You probably know someone with high blood pressure or may even have it yourself. Also called hypertension, this condition affects 67 million adults in the U.S. – one in every three American adults. The risk of developing hypertension increases as you age because blood vessels naturally stiffen with age, and high blood pressure can lead to a wide assortment of dangerous problems, including stroke, heart failure and kidney disease. Studies have shown that there’s a correlation between hypertension and hearing loss. That’s why it’s essential to maintain senior activity and a healthy lifestyle to keep your blood pressure levels in check. Follow these wellness tips to reduce your risk of this condition:
The activities that keep your heart healthy are the same ones that help lower blood pressure. Reducing your intake of sodium by eating less salt is the first step, but there’s more to it than that. Eating a nutritious diet is essential in maintaining your weight, which can reduce your risk of developing hypertension – people who are overweight are more likely to have high blood pressure.
This may seem like a very broad lifestyle choice, but there are some simple changes you can make every day. When you’re shopping at the grocery store, stay away from the prepackaged and processed foods. Rather, stick to the produce section and select a colorful assortment of fruits and vegetables. When buying bread, rice and pasta, be sure to choose whole grain varieties, and purchase dairy products that are low fat – getting used to skim milk is easier than most people think. For meats, opt for leaner cuts, such as chicken and fish.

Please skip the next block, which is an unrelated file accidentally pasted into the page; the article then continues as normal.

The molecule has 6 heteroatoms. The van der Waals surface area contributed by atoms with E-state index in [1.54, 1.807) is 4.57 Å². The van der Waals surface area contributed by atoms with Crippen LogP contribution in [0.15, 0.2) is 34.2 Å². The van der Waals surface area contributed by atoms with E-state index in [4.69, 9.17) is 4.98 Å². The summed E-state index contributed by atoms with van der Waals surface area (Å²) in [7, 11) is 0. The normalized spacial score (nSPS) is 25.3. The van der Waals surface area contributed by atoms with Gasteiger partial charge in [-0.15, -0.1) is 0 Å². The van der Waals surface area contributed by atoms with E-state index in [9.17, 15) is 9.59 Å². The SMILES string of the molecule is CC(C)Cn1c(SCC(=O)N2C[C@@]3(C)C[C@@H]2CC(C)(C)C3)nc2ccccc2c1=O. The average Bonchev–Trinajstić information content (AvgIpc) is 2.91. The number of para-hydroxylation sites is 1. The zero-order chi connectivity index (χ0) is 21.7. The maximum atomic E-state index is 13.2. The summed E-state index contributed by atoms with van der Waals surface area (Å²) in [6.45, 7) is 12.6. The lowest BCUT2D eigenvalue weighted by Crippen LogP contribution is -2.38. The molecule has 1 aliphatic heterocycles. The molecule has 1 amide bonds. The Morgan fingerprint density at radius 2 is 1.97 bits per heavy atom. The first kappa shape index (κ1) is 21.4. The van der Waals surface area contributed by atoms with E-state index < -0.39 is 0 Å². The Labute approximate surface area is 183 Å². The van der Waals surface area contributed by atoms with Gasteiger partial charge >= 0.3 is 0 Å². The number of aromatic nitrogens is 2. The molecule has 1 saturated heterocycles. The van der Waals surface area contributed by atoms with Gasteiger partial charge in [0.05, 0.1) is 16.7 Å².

Maintain active senior living
In addition to eating right, brisk physical activity is important for your overall wellness and blood pressure levels. Adults should engage in at least 30 minutes of moderate exercise every day, though you should be sure to discuss your workout regimen with your doctor first. It can be hard to get motivated to exercise, but once you get started, you’ll find yourself feeling more vibrant, energized and agile. If you have arthritis, osteoporosis or another condition that makes it hard to work out, try a gentle activity such as tai chi or yoga. These practices not only help you lose weight and tone your muscles, they also improve flexibility and range of motion and reduce stress.
Lower your anxiety
Speaking of stress, anxiety is a major factor of blood pressure levels. Many of the everyday issues that come with senior independence can cause you to feel overwhelmed and make your blood pressure spike temporarily. Over time, people who have excessive stress may develop hypertension. If you’re feeling tension, there are many small steps you can take to reduce anxiety. Practice deep breathing exercises, listen to soothing music and engage in muscle relaxation techniques to ease yourself out of a moment of stress. If you experience chronic anxiety, long-term solutions such as meditation or – if your doctor finds it necessary – medication, may be necessary.
Consider medical intervention
When diet and exercise aren’t enough to keep your blood pressure at a healthy level, it may be beneficial to turn to prescription drugs. Talk to your physician about your diet, exercise and lifestyle – he or she may prescribe you blood pressure medicine.